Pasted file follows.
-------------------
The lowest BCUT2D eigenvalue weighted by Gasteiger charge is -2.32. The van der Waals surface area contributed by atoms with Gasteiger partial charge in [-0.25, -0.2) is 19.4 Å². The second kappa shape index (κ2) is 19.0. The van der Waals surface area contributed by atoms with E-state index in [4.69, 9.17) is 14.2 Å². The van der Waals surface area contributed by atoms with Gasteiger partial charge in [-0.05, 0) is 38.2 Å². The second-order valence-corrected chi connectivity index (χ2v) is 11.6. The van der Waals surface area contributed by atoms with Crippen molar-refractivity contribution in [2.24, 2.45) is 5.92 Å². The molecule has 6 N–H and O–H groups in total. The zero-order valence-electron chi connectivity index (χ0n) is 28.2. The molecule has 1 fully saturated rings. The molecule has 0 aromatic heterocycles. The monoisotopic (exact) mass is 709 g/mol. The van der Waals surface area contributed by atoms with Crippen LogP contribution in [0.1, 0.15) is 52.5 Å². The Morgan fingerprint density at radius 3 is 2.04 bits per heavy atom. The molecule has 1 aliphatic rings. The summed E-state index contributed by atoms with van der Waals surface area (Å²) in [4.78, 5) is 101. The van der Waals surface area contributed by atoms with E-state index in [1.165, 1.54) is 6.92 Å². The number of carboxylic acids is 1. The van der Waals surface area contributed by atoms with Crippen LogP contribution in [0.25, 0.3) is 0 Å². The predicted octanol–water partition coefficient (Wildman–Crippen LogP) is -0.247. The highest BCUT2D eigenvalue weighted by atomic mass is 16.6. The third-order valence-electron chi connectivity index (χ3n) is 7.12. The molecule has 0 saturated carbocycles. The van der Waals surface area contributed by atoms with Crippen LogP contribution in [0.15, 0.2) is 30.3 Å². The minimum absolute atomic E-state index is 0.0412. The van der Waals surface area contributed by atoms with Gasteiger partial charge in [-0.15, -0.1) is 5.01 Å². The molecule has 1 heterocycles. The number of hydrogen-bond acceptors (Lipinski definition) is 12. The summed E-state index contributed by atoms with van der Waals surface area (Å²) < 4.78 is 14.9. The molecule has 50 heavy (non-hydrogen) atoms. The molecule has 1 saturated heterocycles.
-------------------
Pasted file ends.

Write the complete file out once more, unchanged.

The lowest BCUT2D eigenvalue weighted by Gasteiger charge is -2.32. The van der Waals surface area contributed by atoms with Gasteiger partial charge in [-0.25, -0.2) is 19.4 Å². The second kappa shape index (κ2) is 19.0. The van der Waals surface area contributed by atoms with E-state index in [4.69, 9.17) is 14.2 Å². The van der Waals surface area contributed by atoms with Gasteiger partial charge in [-0.05, 0) is 38.2 Å². The second-order valence-corrected chi connectivity index (χ2v) is 11.6. The van der Waals surface area contributed by atoms with Crippen molar-refractivity contribution in [2.24, 2.45) is 5.92 Å². The molecule has 6 N–H and O–H groups in total. The zero-order valence-electron chi connectivity index (χ0n) is 28.2. The molecule has 1 fully saturated rings. The molecule has 0 aromatic heterocycles. The monoisotopic (exact) mass is 709 g/mol. The van der Waals surface area contributed by atoms with Crippen LogP contribution in [0.1, 0.15) is 52.5 Å². The Morgan fingerprint density at radius 3 is 2.04 bits per heavy atom. The molecule has 1 aliphatic rings. The summed E-state index contributed by atoms with van der Waals surface area (Å²) in [4.78, 5) is 101. The van der Waals surface area contributed by atoms with E-state index in [1.165, 1.54) is 6.92 Å². The number of carboxylic acids is 1. The van der Waals surface area contributed by atoms with Crippen LogP contribution in [0.25, 0.3) is 0 Å². The predicted octanol–water partition coefficient (Wildman–Crippen LogP) is -0.247. The highest BCUT2D eigenvalue weighted by atomic mass is 16.6. The third-order valence-electron chi connectivity index (χ3n) is 7.12. The molecule has 0 saturated carbocycles. The van der Waals surface area contributed by atoms with Crippen LogP contribution in [0.15, 0.2) is 30.3 Å². The minimum absolute atomic E-state index is 0.0412. The van der Waals surface area contributed by atoms with Gasteiger partial charge in [-0.15, -0.1) is 5.01 Å². The molecule has 1 heterocycles. The number of hydrogen-bond acceptors (Lipinski definition) is 12. The summed E-state index contributed by atoms with van der Waals surface area (Å²) < 4.78 is 14.9. The molecule has 50 heavy (non-hydrogen) atoms. The molecule has 1 saturated heterocycles.